Saving for a comfortable retirement is what motivates many people to start their wealth management planning regimen. Whether you’ve been planning for retirement since you were 25 or 50, saving is only half the battle; after retirement, the real work begins. With your primary source of income gone, you have to figure out how to make your retirement fund last. That’s not as easy as it sounds.
In 2008, at the beginning of the financial crisis, Metropolitan Life conducted a survey asking people who were about to retire on their 401(k) plans what they thought a safe withdrawal amount would be. The answer, on average, was about 10% annually.
That number might have made sense years ago, when interest rates were high and retirees could bank on making money on fixed-income investments like Treasuries. But today, 30-year Treasuries are paying just 2.8% annually, and 10-year Treasuries offer a lowly 1.66%.
Interestingly, not even the financial crisis got people thinking more seriously about retirement withdrawal rates. In a 2011 Fidelity Investments survey, the mean annual withdrawal rate came in at a solid 8.4%; but the answers were all over the place, ranging from a conservative one percent to a no-holds-barred 25%.
In lieu of a one-percent, 10%, or 25% annual withdrawal rate, many advisors have been telling their clients that four percent is a safer number (adjusted for inflation). But is that sustainable? One study showed that an inflation-adjusted withdrawal rate of more than five percent significantly increased one’s risk of wiping out their retirement savings.
The following chart shows how long a hypothetical $500,000 retirement portfolio (containing 50% stocks, 40% … Read More
When it comes to investing, our retirement planning rests in our ability to make sound economic judgments based on mathematically quantifiable numbers. We weigh the financial risks and rewards, and then make our decision.
Fortunately, or perhaps unfortunately, we are a little more complex when it comes to making decisions. For one thing, our emotions, developed after a lifetime of experiences, play a large part in how we act.
This fight-or-flight tendency helps us make good (some might argue “safe”) decisions; it prevents us from swimming with sharks or walking barefoot on lava flows. Granted, some aspects of nature can be somewhat predictable, but interacting with unpredictable investors on Wall Street is entirely different.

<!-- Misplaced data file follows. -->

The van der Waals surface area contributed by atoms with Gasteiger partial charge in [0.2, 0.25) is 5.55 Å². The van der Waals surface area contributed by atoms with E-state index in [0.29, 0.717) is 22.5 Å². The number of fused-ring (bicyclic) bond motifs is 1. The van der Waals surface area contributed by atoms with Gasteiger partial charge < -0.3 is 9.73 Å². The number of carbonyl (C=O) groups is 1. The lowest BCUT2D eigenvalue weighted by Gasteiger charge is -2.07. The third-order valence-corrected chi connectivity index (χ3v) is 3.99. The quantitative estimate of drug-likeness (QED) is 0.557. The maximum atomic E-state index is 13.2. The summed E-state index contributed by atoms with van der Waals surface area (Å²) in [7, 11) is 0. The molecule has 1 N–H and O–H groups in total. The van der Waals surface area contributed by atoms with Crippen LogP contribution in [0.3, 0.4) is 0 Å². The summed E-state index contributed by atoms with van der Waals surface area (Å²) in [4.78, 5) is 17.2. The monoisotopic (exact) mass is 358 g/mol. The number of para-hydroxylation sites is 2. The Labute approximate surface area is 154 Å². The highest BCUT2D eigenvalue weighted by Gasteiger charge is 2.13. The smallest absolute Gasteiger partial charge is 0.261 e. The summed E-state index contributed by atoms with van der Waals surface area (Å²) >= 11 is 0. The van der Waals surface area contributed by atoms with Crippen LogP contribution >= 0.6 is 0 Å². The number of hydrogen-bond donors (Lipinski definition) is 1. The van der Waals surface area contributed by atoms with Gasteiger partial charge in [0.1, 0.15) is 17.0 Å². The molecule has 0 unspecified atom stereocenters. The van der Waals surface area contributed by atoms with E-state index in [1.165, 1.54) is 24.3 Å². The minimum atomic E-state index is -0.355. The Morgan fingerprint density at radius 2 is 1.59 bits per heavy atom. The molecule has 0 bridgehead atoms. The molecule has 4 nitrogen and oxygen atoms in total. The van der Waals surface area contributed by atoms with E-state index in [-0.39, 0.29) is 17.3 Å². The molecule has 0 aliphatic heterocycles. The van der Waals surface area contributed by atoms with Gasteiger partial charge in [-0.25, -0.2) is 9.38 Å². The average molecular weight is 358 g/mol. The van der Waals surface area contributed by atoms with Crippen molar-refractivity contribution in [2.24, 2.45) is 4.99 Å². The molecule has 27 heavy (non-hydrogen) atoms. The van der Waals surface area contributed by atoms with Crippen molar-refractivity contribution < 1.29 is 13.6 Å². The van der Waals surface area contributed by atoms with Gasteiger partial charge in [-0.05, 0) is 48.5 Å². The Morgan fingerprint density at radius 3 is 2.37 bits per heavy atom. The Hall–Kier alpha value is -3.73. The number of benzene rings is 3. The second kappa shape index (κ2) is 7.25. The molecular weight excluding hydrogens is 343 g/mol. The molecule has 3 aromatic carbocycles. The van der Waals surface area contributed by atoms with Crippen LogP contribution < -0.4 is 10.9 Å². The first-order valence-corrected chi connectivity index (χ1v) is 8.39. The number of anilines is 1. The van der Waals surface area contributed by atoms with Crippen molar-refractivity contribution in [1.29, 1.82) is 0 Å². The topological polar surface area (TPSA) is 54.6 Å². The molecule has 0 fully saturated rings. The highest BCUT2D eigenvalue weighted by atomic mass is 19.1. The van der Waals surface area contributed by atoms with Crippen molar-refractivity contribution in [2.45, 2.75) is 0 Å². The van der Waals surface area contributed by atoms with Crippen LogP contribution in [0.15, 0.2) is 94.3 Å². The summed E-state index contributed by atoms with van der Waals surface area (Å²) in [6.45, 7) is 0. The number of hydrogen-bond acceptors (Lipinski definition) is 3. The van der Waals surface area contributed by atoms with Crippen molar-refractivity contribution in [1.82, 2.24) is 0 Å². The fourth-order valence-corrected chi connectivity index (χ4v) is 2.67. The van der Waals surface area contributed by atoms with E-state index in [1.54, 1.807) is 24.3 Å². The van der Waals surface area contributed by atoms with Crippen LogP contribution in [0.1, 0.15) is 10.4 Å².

Despite our best intentions of trying to make rational decisions on something as black-and-white as finances and quarterly results, our plans are complicated by having to work with others who are attempting to interpret the same information—and coming out with different conclusions.
Too much avoidance of risk and/or fear can get in the way of making some really good investing decisions. We distrust our own conclusions and end up following the herd to financial mediocrity, or even ruin.
By better understanding who we are, where we come from, and what our fears and risk tolerances are, the better we can be at creating a solid, well-diversified retirement portfolio.
For example, at the most basic level, we know that the better we feel, the more apt we are to rush into something—and possibly make mistakes. A large number of optimistic investors—those who didn’t think revenues or earnings were important—saw their retirement fund take a beating at the … Read More
More proof has been released that suggests some retirees are better off handling their own wealth management strategies. According to a recent survey, individual investors who paid a mutual fund manager over the last decade would have done better by taking the reins themselves and investing in a passive index fund at a much lower cost. (Source: Pratt, J., “Study: Only 24% of Active Mutual Fund Managers Outperform the Market Index,” NerdWallet, March 27, 2013.)
The survey examined more than 24,000 mutual funds and exchange-traded funds (ETFs) available to U.S. investors for a 10-year period ended December 31, 2012. At the end of 2012, investors had invested more than $7.0 trillion in the 23,000-plus actively managed mutual funds and ETFs. Investors placed just $2.5 trillion in passive funds.